I teach an online Master’s Level course in cybersecurity policy Issues. As part of one of my lessons, I asked students the following question: Can the principles of public health be applied to help understand cybersecurity, or should we stick with a military/defense metaphor? One of the students in his response offered the following:
Public health is centered around 10 core functions, which are:
- Monitor status and identify community problems
- Diagnose and investigate threats identified
- Inform, educate, and empower communities
- Mobilize community partners and solve problems
- Develop plans and policies that support the individual and communities
- Enforce laws and regulations that serve to protect the public’s safety
- Link people to services, and ensure services are provided
- Assure a competent workforce
- Evaluate accessibility, effectiveness, and quality of services provided
- Research insights and new innovations to solve problems
Dato, Virginia (2000), Principles of Public Health-Mission, Core Functions and Ten Essential Services
These 10 core functions of public health entities is a stark contrast to traditional law enforcement and security premises centered on enforcement, detection, and deterrence. Due to the constant evolution of technology, trends need to be constantly identified, tracked and responded to. Limiting a national focus strictly to enforcement, detection, and deterrence in this student’s opinion is a classic example of reactionary response versus a proactive solution-based option.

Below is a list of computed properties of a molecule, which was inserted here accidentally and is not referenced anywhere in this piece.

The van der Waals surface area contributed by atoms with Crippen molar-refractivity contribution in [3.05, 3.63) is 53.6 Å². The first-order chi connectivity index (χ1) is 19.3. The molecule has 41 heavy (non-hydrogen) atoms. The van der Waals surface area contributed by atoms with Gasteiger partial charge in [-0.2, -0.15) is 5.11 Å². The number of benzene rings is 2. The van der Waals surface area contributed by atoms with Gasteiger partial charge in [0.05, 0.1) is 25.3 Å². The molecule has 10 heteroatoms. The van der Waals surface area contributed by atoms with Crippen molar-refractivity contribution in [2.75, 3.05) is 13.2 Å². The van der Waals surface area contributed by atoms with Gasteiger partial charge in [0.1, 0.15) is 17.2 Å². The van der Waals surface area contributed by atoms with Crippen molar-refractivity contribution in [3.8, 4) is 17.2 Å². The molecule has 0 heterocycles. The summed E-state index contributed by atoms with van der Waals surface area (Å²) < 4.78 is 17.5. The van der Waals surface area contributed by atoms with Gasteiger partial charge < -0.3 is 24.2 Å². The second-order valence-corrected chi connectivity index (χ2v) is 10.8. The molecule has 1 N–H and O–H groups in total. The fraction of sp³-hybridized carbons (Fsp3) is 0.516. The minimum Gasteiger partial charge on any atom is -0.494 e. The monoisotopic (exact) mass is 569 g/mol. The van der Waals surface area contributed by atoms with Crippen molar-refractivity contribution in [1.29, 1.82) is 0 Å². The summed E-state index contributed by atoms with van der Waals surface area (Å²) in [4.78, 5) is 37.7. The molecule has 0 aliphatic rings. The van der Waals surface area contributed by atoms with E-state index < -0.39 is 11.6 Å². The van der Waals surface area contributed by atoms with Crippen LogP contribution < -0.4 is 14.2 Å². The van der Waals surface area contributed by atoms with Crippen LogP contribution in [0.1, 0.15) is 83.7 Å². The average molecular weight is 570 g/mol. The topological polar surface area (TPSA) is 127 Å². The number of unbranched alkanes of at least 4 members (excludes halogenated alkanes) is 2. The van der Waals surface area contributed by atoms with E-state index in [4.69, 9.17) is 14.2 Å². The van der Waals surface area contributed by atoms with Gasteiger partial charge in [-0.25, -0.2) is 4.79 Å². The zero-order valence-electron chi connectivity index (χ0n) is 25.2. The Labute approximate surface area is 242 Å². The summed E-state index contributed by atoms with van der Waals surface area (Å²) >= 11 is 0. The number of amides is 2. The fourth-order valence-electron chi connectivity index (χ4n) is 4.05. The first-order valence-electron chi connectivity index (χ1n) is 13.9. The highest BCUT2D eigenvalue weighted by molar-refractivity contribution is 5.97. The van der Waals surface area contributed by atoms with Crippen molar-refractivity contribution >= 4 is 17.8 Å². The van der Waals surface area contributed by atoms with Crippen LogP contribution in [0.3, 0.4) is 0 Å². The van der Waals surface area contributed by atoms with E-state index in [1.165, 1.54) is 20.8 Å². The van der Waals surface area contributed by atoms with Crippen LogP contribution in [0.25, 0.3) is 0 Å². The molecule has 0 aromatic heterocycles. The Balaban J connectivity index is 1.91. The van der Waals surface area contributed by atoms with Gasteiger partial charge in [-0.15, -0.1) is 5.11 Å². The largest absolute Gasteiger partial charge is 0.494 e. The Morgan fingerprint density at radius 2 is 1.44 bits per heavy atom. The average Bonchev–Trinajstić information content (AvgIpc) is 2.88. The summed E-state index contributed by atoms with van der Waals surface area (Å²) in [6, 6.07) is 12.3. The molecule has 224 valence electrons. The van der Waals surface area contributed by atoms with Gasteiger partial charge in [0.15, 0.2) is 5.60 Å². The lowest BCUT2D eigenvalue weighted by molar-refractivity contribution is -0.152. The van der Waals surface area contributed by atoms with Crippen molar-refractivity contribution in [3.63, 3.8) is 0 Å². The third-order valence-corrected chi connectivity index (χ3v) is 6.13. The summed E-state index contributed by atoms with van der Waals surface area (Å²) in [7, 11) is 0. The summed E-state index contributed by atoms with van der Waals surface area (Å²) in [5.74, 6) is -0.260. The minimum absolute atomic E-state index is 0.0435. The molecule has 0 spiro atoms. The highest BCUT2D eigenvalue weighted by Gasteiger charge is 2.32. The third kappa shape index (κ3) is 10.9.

I was suitably impressed. The ten functions given above fit the need of national cyber security to a tee. They cover the dynamic nature of the threat, the need for constant interactive vigilance, education and awareness, and continuous research and innovation. Howard Schmidt and Janet Napolitano take note. I am a lifelong military/intel guy, but this model is such better a fit for cybersecurity, it is amazing.
We badly need a real National Cyber CDC that can track trends and guide responses. They should also inform and have some oversight to the efforts of all the departmental cyber efforts.
OK, if someone attacks us outright with cyber means, it becomes a different issue set, but to deal with the ongoing, constantly evolving threats in the cyber realm, this model would work. Why are we not using it?
Thanks to Ronald Martin of Long Island University’s Homeland Security Management Institute for the assist.